Launch of coal exit commission postponed yet again
Clean Energy Wire
The government has postponed at the last minute the official start of the phase-out commission for the third time. The official launch was removed from the cabinet agenda only hours before the meeting was due to start. The coal commission – officially called “Special Commission on Growth, Structural Economic Change and Employment” – is supposed to bring policymakers, industry representatives, labour unions and possibly environmental NGOs to the table to decide on a roadmap and a clear end date for coal-fired power production.
Find plenty of background in the article Germany gears up for official talks on coal phase-out.
Please note: The Clean Energy Wire will publish an article on this topic shortly.
Clean Energy Wire
New power lines are needed urgently to incorporate an increasing amount of renewable electricity in the power grid, German Chancellor Angela Merkel said at the 20-year anniversary of the Federal Network Agency. “It’s obviously also a question of the acceptance in the population which we have improved because we have been relatively adventurous by deciding to install many powerlines underground. We have to see if this is as successful in the long-term as we hope. Because the technical experience with [these lines] is still very limited. Never mind, the main point is, these powerlines will be built,” Merkel said.
For background on the issues with Germany’s grid expansion see this CLEW Dossier.
The fact that Siemens selling one single large gas turbine to British utility SSE is news shows that the manufacturers must rethink their business and bet more on smaller turbines for decentral use, writes Axel Höpner in an opinion piece in Handelsblatt. Gas power plants are a good partner for renewables because they are flexible and deliver necessary baseload power, writes Höpner. However, they are not cost competitive in countries like Germany due to regulatory reasons. Siemens had missed the developments regarding smaller turbines, but now needed to “resolutely follow that path”.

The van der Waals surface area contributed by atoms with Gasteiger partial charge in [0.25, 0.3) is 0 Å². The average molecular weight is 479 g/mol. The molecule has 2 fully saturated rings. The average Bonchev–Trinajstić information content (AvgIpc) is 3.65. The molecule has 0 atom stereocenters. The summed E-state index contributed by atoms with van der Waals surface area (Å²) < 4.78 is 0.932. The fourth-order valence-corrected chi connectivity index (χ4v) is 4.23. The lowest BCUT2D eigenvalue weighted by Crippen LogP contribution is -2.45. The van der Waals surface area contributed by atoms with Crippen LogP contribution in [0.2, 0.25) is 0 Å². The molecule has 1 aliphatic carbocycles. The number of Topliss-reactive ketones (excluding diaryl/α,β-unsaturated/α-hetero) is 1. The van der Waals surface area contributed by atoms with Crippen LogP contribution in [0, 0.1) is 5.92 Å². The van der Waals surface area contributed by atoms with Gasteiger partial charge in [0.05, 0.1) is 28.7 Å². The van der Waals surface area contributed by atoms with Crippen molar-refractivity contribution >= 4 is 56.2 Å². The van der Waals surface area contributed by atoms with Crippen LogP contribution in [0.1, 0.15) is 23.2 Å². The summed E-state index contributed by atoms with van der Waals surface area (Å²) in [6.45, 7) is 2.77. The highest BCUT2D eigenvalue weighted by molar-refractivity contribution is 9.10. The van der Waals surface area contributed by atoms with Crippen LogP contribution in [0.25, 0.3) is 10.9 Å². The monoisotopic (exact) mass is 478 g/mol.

Read the article (behind paywall) in German here.
For background, read the CLEW factsheet Germany’s Siemens: a case study in Energiewende industry upheaval.
Allianz pro Schiene
Ahead of Germany’s first diesel car driving ban in Hamburg from 31 May, the rail transport group Allianz pro Schiene called on regional and federal governments to make local rail transport in metropolitan areas more attractive. Older diesel cars and trucks will be banned on two roads on a total length of 2.3 kilometres in Hamburg, Germany’s second largest city. “The expansion of city rail systems is the best long-term protection against driving bans for any metropolitan area,” said the group’s managing director Dirk Flege in a press release.
Read the press release in German here.
See CLEW’s diesel bans Q&A for background.
Jacobs University Bremen
Renewable energies place a greater burden on power grids than previously thought, according to an article by scientists from the Jacobs University Bremen published in the “Scientific Reports” journal. Even the slightest fluctuations can be measured over very long distances, writes the University in a press release. The scientists said they were surprised to find that “tree-like distribution networks leading from the generator to the consumer are more stable in respect of such interferences than close-meshed interconnected grids in which the power lines are connected in many loops in a circle”.
For background, read the CLEW dossier The energy transition and Germany’s power grid and the factsheet Germany's electricity grid stable amid energy transition.
The governments of Hamburg and Schleswig-Holstein, two of Germany’s northernmost federal states, have announced the goal to supply the region with 100 percent renewable power by 2035, reports Andreas Dey in Hamburger Abendblatt. Hamburg Mayor Peter Tschentscher called the target ambitious and said it depended on the necessary infrastructure. Asked about the relatively new coal-fired power plant Moorburg in the city, Tschentscher said it was owned by Swedish utility Vattenfall and the company must decide the plant’s future. In a press release, the states also said they agreed on a joint power grid development plan.
For background, read the CLEW’s 2017 article Wind power course at stake in election in "cradle of Energiewende" .